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Six counties that make up Southwest Health and Human Services are saving an estimated $300,000 to $500,000 annually by sharing, but putting most of that money back into services and staff, said Director Chris Sorensen.
Counties are careful to keep local offices, assuring residents won’t have to travel farther to get help. Instead, top administrators are the ones traveling, adding “windshield time” to their vernacular. Increasingly, counties are using video technology to cut down on travel time.
The sharing allows some counties to give better service, administrators said. Adoption processing, for example, requires specialized knowledge, but in small counties there aren’t a high number of adoptions. Combining counties allows a single staff expert to oversee more adoptions and offer more adept service.
Residents also might get help more quickly for all of their needs. When people come in, they might typically meet with an intake worker.
If an intake worker in one county is busy, the new client might be able to see another intake worker through video technology, depending on the situation.
“Where we can do that electronically … we’ll certainly look for those efficiencies,” said Jane Hardwick, transition director for Minnesota Prairie County Alliance, which will combine human services in Waseca, Dodge and Steele counties. “We don’t want to diminish the quality of the personal contact at the same time.”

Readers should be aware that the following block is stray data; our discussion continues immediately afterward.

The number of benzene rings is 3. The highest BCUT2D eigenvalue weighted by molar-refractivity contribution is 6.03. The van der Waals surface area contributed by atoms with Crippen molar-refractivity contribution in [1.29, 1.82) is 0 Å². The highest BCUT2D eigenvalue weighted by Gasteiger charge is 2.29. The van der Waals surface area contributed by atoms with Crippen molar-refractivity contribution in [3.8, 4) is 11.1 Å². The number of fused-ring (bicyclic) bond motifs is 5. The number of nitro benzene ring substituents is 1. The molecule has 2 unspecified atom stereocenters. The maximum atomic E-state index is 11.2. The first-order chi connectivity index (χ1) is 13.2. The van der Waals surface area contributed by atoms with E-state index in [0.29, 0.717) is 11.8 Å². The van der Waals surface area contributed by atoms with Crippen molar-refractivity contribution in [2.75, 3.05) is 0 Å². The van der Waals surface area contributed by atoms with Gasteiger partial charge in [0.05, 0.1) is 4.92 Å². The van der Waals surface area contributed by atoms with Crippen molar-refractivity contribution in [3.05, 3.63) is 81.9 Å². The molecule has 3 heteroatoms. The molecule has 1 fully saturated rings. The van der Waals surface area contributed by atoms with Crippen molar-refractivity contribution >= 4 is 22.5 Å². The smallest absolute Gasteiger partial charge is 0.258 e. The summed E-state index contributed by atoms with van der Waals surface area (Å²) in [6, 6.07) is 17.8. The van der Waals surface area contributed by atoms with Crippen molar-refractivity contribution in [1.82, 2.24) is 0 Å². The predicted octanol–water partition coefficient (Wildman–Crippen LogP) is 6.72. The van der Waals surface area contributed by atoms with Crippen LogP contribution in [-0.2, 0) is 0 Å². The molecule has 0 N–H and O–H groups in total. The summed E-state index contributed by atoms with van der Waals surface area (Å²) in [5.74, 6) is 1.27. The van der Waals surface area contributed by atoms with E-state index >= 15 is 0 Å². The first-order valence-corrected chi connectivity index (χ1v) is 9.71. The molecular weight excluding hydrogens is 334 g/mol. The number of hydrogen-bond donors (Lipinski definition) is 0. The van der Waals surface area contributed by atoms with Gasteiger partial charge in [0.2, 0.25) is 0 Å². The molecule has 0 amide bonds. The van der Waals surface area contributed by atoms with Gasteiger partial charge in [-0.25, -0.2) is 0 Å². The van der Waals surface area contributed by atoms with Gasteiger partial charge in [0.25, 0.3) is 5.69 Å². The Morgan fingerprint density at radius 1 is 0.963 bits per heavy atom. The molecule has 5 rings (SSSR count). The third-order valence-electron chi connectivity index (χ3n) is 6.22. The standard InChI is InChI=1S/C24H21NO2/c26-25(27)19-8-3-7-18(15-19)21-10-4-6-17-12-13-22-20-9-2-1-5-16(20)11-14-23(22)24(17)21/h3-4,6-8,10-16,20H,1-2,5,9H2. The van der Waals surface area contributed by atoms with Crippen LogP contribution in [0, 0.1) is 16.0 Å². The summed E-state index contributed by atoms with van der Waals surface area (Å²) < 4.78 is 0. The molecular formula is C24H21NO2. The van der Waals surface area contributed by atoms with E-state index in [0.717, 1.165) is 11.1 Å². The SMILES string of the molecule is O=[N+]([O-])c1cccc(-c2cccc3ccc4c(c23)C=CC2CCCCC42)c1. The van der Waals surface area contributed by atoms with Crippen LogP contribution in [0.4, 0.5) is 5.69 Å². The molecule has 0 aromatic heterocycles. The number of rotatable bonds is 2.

Pulling off a merger isn’t always easy, though. Regional differences sometimes get in the way. Smaller counties fear getting overrun by larger ones, for instance, leaders said.
Originally, the Prairie County Alliance was going to include 12 counties, but several bowed out over the course of a couple of years.
The original group fell apart “based on some, you might say, philosophical differences,” said Craig Oscarson, coordinator for Mower County, which was the last to opt out last year. Some counties want to provide bare bones services, he said, while other counties want to provide more progressive services that in theory cost more on Day One, but in the long term should save money.
Consultants had told Mower County officials originally that the county might save more than $400,000 annually by joining its neighbors. Then, after it was whittled down to four counties, consultants put the savings at far less. Mower County’s own staff studied the new plan and wondered if it might actually cost the county, so they decided against joining the group for now.
Undeterred by drives
In southwest Minnesota, Dahmes provides in-home counseling to a range of families, including some with parenting problems or chemical-dependency issues.
Dahmes, a one-time farmer who went to school for social work, said he’s happy to be working in a larger area, even if it means more windshield time. It gives more families better odds at working out problems before their county takes drastic action, he said.
So he packs his bag of forms and files and gets behind the wheel, undeterred by the longer drives.
“I still get an awfully good feeling when I’m able to help,” he said.
Pam Louwagie • 612-673-7102